In determining the legislative intent of the Second Amendment, there are several areas appropriate for study: state constitutions of the period, the various states' requests for a Bill of Rights, the actions of the First Congress with respect to the Second Amendment, and contemporary commentaries on the meaning of the Second Amendment. In studying these documents, our goal is to examine their relationship to the ideas of resisting tyranny and self-defense.
Not surprisingly, many of the provisions contained in the Bill of Rights were present, in one form or another, in the constitutions adopted during the Revolutionary period. Those constitutions adopted before the Bill of Rights can tell us what sense "the right to keep and bear arms" had in the political vocabulary of the time.
Pennsylvania's 1776 Constitution declared: "That the people have a right to bear arms for the defence of themselves and the state. . . ." Vermont's Constitution of 1777 similarly proclaimed: "That the people have a right to bear arms for the defence of themselves and the State. . ." The Vermont Constitution of 1786 retained the same individual rights wording.1 If, as the republican school claims, the "right to keep and bear arms" reflected concerns about the enlarged powers of the central government, why do these state constitutions contain explicitly individual guarantees of the right to keep and bear arms? The evidence shows that at least some significant fraction of the newly independent states were worried not only about common defense, but also about personal self-defense. What motivated these concerns? Common defense is clear; the skirmishes at Lexington and Concord were the result of British attempts at seizing militia stores. Was self- defense and personal ownership of arms simply an expression of the common law right articulated by Blackstone?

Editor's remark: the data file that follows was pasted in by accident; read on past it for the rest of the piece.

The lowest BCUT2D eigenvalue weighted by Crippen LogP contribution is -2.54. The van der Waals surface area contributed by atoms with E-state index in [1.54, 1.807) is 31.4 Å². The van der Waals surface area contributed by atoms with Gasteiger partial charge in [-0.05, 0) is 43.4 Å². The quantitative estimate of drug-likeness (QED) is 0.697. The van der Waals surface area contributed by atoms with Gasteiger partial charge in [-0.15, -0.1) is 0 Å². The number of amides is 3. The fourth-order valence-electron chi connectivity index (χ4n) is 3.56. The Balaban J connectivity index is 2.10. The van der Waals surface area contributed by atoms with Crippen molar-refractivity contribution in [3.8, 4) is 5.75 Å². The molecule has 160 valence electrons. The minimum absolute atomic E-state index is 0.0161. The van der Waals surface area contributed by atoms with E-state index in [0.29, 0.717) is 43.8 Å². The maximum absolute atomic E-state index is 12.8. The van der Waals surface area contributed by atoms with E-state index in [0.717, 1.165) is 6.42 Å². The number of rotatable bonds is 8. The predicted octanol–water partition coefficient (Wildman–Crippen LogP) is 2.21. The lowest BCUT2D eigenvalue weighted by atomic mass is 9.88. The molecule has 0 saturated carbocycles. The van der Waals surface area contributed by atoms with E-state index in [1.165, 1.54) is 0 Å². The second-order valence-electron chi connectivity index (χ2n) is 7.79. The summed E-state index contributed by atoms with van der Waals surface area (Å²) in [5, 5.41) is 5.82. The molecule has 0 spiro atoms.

South Carolina's 1776 Constitution, which combined elements of the American Declaration of Independence and a state charter, contained the telling claim:
[H]ostilities having been commenced in the Massachusetts Bay, by the troops under command of General Gage, whereby a number of peaceable, helpless, and unarmed people were wantonly robbed and murdered. . . The colonists were therefore driven to the necessity of taking up arms, to repel force by force, and to defend themselves and their properties against lawless invasions and depredations.